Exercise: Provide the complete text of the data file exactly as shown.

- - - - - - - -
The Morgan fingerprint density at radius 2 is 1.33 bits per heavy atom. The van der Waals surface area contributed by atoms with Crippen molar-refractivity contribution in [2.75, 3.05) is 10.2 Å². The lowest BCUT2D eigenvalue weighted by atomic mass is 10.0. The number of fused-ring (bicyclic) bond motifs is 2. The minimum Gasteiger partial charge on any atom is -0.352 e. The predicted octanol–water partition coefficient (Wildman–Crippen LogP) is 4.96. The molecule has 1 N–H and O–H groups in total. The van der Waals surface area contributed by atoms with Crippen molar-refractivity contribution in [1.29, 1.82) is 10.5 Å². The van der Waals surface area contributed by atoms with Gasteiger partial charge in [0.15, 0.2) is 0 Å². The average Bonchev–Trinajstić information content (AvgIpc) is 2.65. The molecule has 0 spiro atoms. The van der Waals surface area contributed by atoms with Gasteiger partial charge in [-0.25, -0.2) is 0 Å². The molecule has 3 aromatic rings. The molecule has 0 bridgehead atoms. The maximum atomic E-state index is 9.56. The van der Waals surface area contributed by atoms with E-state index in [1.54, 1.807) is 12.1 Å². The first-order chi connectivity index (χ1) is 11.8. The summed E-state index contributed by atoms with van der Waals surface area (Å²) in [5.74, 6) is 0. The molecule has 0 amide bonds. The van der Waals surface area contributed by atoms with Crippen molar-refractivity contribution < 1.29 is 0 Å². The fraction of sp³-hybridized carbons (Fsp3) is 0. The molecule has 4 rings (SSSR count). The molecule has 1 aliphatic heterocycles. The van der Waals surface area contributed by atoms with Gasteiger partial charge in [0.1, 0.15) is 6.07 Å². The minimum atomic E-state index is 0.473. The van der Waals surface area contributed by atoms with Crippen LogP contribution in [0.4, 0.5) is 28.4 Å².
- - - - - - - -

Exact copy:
The Morgan fingerprint density at radius 2 is 1.33 bits per heavy atom. The van der Waals surface area contributed by atoms with Crippen molar-refractivity contribution in [2.75, 3.05) is 10.2 Å². The lowest BCUT2D eigenvalue weighted by atomic mass is 10.0. The number of fused-ring (bicyclic) bond motifs is 2. The minimum Gasteiger partial charge on any atom is -0.352 e. The predicted octanol–water partition coefficient (Wildman–Crippen LogP) is 4.96. The molecule has 1 N–H and O–H groups in total. The van der Waals surface area contributed by atoms with Crippen molar-refractivity contribution in [1.29, 1.82) is 10.5 Å². The van der Waals surface area contributed by atoms with Gasteiger partial charge in [0.15, 0.2) is 0 Å². The average Bonchev–Trinajstić information content (AvgIpc) is 2.65. The molecule has 0 spiro atoms. The van der Waals surface area contributed by atoms with Gasteiger partial charge in [-0.25, -0.2) is 0 Å². The molecule has 3 aromatic rings. The molecule has 0 bridgehead atoms. The maximum atomic E-state index is 9.56. The van der Waals surface area contributed by atoms with E-state index in [1.54, 1.807) is 12.1 Å². The first-order chi connectivity index (χ1) is 11.8. The summed E-state index contributed by atoms with van der Waals surface area (Å²) in [5.74, 6) is 0. The molecule has 0 amide bonds. The van der Waals surface area contributed by atoms with Crippen molar-refractivity contribution < 1.29 is 0 Å². The fraction of sp³-hybridized carbons (Fsp3) is 0. The molecule has 4 rings (SSSR count). The molecule has 1 aliphatic heterocycles. The van der Waals surface area contributed by atoms with Gasteiger partial charge in [0.1, 0.15) is 6.07 Å². The minimum atomic E-state index is 0.473. The van der Waals surface area contributed by atoms with Crippen LogP contribution in [0.4, 0.5) is 28.4 Å².